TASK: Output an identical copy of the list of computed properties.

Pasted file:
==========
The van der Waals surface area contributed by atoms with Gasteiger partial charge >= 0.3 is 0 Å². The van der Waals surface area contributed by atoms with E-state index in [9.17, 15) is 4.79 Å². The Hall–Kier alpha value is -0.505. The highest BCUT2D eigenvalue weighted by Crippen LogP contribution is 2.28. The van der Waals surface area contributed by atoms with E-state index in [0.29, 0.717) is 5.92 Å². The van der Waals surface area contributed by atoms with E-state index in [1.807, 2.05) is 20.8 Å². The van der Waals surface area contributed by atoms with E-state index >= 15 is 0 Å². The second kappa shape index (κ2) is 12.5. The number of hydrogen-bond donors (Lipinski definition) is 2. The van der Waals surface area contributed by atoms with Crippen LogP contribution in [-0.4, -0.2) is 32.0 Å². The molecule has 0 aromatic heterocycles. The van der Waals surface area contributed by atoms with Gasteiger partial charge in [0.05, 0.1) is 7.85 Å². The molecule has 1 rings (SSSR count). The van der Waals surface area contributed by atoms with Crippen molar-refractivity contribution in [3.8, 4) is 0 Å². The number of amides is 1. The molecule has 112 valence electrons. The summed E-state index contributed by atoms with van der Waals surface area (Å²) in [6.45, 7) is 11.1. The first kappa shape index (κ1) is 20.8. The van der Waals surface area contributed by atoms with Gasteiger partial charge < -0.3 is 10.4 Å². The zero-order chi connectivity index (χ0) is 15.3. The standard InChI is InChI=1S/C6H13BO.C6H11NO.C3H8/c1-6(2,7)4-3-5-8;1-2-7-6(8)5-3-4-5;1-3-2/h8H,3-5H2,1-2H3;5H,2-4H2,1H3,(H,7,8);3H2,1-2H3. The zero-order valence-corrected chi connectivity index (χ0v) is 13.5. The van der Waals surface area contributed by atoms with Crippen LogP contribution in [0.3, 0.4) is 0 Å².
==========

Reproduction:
The van der Waals surface area contributed by atoms with Gasteiger partial charge >= 0.3 is 0 Å². The van der Waals surface area contributed by atoms with E-state index in [9.17, 15) is 4.79 Å². The Hall–Kier alpha value is -0.505. The highest BCUT2D eigenvalue weighted by Crippen LogP contribution is 2.28. The van der Waals surface area contributed by atoms with E-state index in [0.29, 0.717) is 5.92 Å². The van der Waals surface area contributed by atoms with E-state index in [1.807, 2.05) is 20.8 Å². The van der Waals surface area contributed by atoms with E-state index >= 15 is 0 Å². The second kappa shape index (κ2) is 12.5. The number of hydrogen-bond donors (Lipinski definition) is 2. The van der Waals surface area contributed by atoms with Crippen LogP contribution in [-0.4, -0.2) is 32.0 Å². The molecule has 0 aromatic heterocycles. The van der Waals surface area contributed by atoms with Gasteiger partial charge in [0.05, 0.1) is 7.85 Å². The molecule has 1 rings (SSSR count). The van der Waals surface area contributed by atoms with Crippen molar-refractivity contribution in [3.8, 4) is 0 Å². The number of amides is 1. The molecule has 112 valence electrons. The summed E-state index contributed by atoms with van der Waals surface area (Å²) in [6.45, 7) is 11.1. The first kappa shape index (κ1) is 20.8. The van der Waals surface area contributed by atoms with Gasteiger partial charge < -0.3 is 10.4 Å². The zero-order chi connectivity index (χ0) is 15.3. The standard InChI is InChI=1S/C6H13BO.C6H11NO.C3H8/c1-6(2,7)4-3-5-8;1-2-7-6(8)5-3-4-5;1-3-2/h8H,3-5H2,1-2H3;5H,2-4H2,1H3,(H,7,8);3H2,1-2H3. The zero-order valence-corrected chi connectivity index (χ0v) is 13.5. The van der Waals surface area contributed by atoms with Crippen LogP contribution in [0.3, 0.4) is 0 Å².